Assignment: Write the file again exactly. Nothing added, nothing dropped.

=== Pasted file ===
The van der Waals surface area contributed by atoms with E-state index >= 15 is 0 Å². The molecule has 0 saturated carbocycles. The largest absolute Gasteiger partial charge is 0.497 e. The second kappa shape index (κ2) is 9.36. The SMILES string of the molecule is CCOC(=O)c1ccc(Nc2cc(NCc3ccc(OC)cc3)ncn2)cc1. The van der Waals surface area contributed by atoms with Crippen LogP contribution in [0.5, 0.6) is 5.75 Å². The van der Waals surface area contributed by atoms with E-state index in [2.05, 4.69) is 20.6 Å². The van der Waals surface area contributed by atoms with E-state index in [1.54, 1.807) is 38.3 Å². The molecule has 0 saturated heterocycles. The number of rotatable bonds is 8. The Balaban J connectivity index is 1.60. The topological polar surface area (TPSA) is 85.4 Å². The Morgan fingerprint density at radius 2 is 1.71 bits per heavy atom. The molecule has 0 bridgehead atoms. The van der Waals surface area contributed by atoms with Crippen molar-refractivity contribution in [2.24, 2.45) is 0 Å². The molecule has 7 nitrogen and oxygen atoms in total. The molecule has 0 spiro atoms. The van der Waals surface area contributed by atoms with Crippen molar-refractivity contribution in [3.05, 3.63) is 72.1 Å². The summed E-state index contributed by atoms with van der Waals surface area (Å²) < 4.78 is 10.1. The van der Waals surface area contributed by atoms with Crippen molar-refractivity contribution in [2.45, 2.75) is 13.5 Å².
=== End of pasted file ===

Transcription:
The van der Waals surface area contributed by atoms with E-state index >= 15 is 0 Å². The molecule has 0 saturated carbocycles. The largest absolute Gasteiger partial charge is 0.497 e. The second kappa shape index (κ2) is 9.36. The SMILES string of the molecule is CCOC(=O)c1ccc(Nc2cc(NCc3ccc(OC)cc3)ncn2)cc1. The van der Waals surface area contributed by atoms with Crippen LogP contribution in [0.5, 0.6) is 5.75 Å². The van der Waals surface area contributed by atoms with E-state index in [2.05, 4.69) is 20.6 Å². The van der Waals surface area contributed by atoms with E-state index in [1.54, 1.807) is 38.3 Å². The molecule has 0 saturated heterocycles. The number of rotatable bonds is 8. The Balaban J connectivity index is 1.60. The topological polar surface area (TPSA) is 85.4 Å². The Morgan fingerprint density at radius 2 is 1.71 bits per heavy atom. The molecule has 0 bridgehead atoms. The van der Waals surface area contributed by atoms with Crippen molar-refractivity contribution in [2.24, 2.45) is 0 Å². The molecule has 7 nitrogen and oxygen atoms in total. The molecule has 0 spiro atoms. The van der Waals surface area contributed by atoms with Crippen molar-refractivity contribution in [3.05, 3.63) is 72.1 Å². The summed E-state index contributed by atoms with van der Waals surface area (Å²) < 4.78 is 10.1. The van der Waals surface area contributed by atoms with Crippen molar-refractivity contribution in [2.45, 2.75) is 13.5 Å².